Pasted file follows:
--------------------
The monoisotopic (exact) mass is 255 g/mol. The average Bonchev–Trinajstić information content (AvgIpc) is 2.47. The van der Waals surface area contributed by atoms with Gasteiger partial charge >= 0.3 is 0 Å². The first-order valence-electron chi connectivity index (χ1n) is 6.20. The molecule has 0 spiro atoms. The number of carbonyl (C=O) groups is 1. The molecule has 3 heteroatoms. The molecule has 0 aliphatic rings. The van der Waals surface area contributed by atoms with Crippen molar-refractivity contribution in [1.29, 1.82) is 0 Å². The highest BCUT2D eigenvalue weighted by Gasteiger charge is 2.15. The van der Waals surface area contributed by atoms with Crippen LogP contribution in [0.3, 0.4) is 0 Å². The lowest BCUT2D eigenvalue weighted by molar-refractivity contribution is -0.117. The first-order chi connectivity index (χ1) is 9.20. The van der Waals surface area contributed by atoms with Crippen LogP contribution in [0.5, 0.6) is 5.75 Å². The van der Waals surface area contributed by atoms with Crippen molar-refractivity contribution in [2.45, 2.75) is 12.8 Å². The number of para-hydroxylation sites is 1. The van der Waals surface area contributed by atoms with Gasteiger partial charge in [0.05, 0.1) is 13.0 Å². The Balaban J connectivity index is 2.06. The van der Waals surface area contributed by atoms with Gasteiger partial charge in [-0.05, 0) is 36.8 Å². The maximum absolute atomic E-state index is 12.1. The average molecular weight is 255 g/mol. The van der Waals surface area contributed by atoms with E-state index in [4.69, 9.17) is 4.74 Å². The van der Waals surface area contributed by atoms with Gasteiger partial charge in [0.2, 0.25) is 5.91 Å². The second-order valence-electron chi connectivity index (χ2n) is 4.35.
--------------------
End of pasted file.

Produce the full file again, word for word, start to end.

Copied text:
The monoisotopic (exact) mass is 255 g/mol. The average Bonchev–Trinajstić information content (AvgIpc) is 2.47. The van der Waals surface area contributed by atoms with Gasteiger partial charge >= 0.3 is 0 Å². The first-order valence-electron chi connectivity index (χ1n) is 6.20. The molecule has 0 spiro atoms. The number of carbonyl (C=O) groups is 1. The molecule has 3 heteroatoms. The molecule has 0 aliphatic rings. The van der Waals surface area contributed by atoms with Crippen molar-refractivity contribution in [1.29, 1.82) is 0 Å². The highest BCUT2D eigenvalue weighted by Gasteiger charge is 2.15. The van der Waals surface area contributed by atoms with Crippen LogP contribution in [0.3, 0.4) is 0 Å². The lowest BCUT2D eigenvalue weighted by molar-refractivity contribution is -0.117. The first-order chi connectivity index (χ1) is 9.20. The van der Waals surface area contributed by atoms with Crippen LogP contribution in [0.5, 0.6) is 5.75 Å². The van der Waals surface area contributed by atoms with Crippen molar-refractivity contribution in [2.45, 2.75) is 12.8 Å². The number of para-hydroxylation sites is 1. The van der Waals surface area contributed by atoms with Gasteiger partial charge in [0.05, 0.1) is 13.0 Å². The Balaban J connectivity index is 2.06. The van der Waals surface area contributed by atoms with Gasteiger partial charge in [-0.05, 0) is 36.8 Å². The maximum absolute atomic E-state index is 12.1. The average molecular weight is 255 g/mol. The van der Waals surface area contributed by atoms with E-state index in [4.69, 9.17) is 4.74 Å². The van der Waals surface area contributed by atoms with Gasteiger partial charge in [0.2, 0.25) is 5.91 Å². The second-order valence-electron chi connectivity index (χ2n) is 4.35.